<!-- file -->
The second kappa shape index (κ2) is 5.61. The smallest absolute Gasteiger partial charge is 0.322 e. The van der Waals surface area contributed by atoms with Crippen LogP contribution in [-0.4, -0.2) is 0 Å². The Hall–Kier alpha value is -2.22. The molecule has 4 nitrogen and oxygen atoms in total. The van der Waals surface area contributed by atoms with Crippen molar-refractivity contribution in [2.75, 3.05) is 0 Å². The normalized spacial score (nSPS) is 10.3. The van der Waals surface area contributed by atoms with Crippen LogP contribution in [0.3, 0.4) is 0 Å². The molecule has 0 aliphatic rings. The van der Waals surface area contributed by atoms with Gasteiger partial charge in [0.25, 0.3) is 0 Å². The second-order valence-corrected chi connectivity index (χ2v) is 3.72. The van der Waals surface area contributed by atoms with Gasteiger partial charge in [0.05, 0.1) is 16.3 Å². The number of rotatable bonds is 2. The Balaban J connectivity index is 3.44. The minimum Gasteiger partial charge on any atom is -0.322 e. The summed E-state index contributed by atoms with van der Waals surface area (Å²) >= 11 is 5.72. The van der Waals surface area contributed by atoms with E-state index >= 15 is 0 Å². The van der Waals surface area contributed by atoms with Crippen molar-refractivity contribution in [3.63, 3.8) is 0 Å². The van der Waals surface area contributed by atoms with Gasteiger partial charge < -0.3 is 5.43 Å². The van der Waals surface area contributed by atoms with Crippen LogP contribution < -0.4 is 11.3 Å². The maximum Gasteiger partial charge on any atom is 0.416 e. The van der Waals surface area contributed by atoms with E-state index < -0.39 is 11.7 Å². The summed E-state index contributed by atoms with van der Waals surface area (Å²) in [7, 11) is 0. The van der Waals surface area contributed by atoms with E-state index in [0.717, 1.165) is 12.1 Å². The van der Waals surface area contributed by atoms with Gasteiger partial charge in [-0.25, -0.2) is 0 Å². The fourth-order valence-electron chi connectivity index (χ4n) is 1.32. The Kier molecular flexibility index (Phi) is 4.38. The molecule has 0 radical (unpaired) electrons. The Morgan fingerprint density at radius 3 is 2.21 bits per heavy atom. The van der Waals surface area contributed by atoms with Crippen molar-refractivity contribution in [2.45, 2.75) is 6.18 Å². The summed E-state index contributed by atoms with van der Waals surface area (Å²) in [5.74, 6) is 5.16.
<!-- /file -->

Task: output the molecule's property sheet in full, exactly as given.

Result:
The second kappa shape index (κ2) is 5.61. The smallest absolute Gasteiger partial charge is 0.322 e. The van der Waals surface area contributed by atoms with Crippen LogP contribution in [-0.4, -0.2) is 0 Å². The Hall–Kier alpha value is -2.22. The molecule has 4 nitrogen and oxygen atoms in total. The van der Waals surface area contributed by atoms with Crippen molar-refractivity contribution in [2.75, 3.05) is 0 Å². The normalized spacial score (nSPS) is 10.3. The van der Waals surface area contributed by atoms with Crippen LogP contribution in [0.3, 0.4) is 0 Å². The molecule has 0 aliphatic rings. The van der Waals surface area contributed by atoms with Gasteiger partial charge in [0.25, 0.3) is 0 Å². The second-order valence-corrected chi connectivity index (χ2v) is 3.72. The van der Waals surface area contributed by atoms with Gasteiger partial charge in [0.05, 0.1) is 16.3 Å². The number of rotatable bonds is 2. The Balaban J connectivity index is 3.44. The minimum Gasteiger partial charge on any atom is -0.322 e. The summed E-state index contributed by atoms with van der Waals surface area (Å²) >= 11 is 5.72. The van der Waals surface area contributed by atoms with E-state index >= 15 is 0 Å². The van der Waals surface area contributed by atoms with Crippen molar-refractivity contribution in [3.63, 3.8) is 0 Å². The van der Waals surface area contributed by atoms with Gasteiger partial charge < -0.3 is 5.43 Å². The van der Waals surface area contributed by atoms with Crippen LogP contribution < -0.4 is 11.3 Å². The maximum Gasteiger partial charge on any atom is 0.416 e. The van der Waals surface area contributed by atoms with E-state index < -0.39 is 11.7 Å². The summed E-state index contributed by atoms with van der Waals surface area (Å²) in [7, 11) is 0. The van der Waals surface area contributed by atoms with E-state index in [0.717, 1.165) is 12.1 Å². The van der Waals surface area contributed by atoms with Gasteiger partial charge in [-0.25, -0.2) is 0 Å². The fourth-order valence-electron chi connectivity index (χ4n) is 1.32. The Kier molecular flexibility index (Phi) is 4.38. The molecule has 0 radical (unpaired) electrons. The Morgan fingerprint density at radius 3 is 2.21 bits per heavy atom. The van der Waals surface area contributed by atoms with Crippen molar-refractivity contribution in [2.45, 2.75) is 6.18 Å². The summed E-state index contributed by atoms with van der Waals surface area (Å²) in [5.74, 6) is 5.16.